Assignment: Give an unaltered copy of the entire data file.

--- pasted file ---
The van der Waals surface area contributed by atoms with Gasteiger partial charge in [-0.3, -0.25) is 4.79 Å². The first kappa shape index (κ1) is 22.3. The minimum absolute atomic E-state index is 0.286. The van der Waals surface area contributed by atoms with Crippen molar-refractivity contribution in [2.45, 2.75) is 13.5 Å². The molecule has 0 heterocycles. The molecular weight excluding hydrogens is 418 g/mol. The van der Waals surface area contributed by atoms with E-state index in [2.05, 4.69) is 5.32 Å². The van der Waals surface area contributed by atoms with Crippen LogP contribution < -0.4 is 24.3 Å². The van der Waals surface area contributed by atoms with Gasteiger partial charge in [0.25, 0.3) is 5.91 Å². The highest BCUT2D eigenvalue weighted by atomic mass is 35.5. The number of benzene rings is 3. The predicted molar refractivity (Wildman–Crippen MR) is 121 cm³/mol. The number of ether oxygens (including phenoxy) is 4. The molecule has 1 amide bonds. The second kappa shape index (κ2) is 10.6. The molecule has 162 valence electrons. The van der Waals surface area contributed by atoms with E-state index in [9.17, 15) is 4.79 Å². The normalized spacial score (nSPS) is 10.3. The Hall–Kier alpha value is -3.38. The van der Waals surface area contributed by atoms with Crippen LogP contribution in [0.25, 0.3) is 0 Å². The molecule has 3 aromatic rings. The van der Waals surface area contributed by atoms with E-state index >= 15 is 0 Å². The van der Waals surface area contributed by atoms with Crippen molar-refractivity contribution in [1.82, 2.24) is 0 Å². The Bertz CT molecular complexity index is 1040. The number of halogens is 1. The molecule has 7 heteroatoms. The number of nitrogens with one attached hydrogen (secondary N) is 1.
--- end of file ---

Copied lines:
The van der Waals surface area contributed by atoms with Gasteiger partial charge in [-0.3, -0.25) is 4.79 Å². The first kappa shape index (κ1) is 22.3. The minimum absolute atomic E-state index is 0.286. The van der Waals surface area contributed by atoms with Crippen molar-refractivity contribution in [2.45, 2.75) is 13.5 Å². The molecule has 0 heterocycles. The molecular weight excluding hydrogens is 418 g/mol. The van der Waals surface area contributed by atoms with E-state index in [2.05, 4.69) is 5.32 Å². The van der Waals surface area contributed by atoms with Crippen LogP contribution < -0.4 is 24.3 Å². The van der Waals surface area contributed by atoms with Gasteiger partial charge in [0.25, 0.3) is 5.91 Å². The highest BCUT2D eigenvalue weighted by atomic mass is 35.5. The number of benzene rings is 3. The predicted molar refractivity (Wildman–Crippen MR) is 121 cm³/mol. The number of ether oxygens (including phenoxy) is 4. The molecule has 1 amide bonds. The second kappa shape index (κ2) is 10.6. The molecule has 162 valence electrons. The van der Waals surface area contributed by atoms with E-state index in [9.17, 15) is 4.79 Å². The normalized spacial score (nSPS) is 10.3. The Hall–Kier alpha value is -3.38. The van der Waals surface area contributed by atoms with Crippen LogP contribution in [0.25, 0.3) is 0 Å². The molecule has 3 aromatic rings. The van der Waals surface area contributed by atoms with E-state index >= 15 is 0 Å². The van der Waals surface area contributed by atoms with Crippen molar-refractivity contribution in [1.82, 2.24) is 0 Å². The Bertz CT molecular complexity index is 1040. The number of halogens is 1. The molecule has 7 heteroatoms. The number of nitrogens with one attached hydrogen (secondary N) is 1.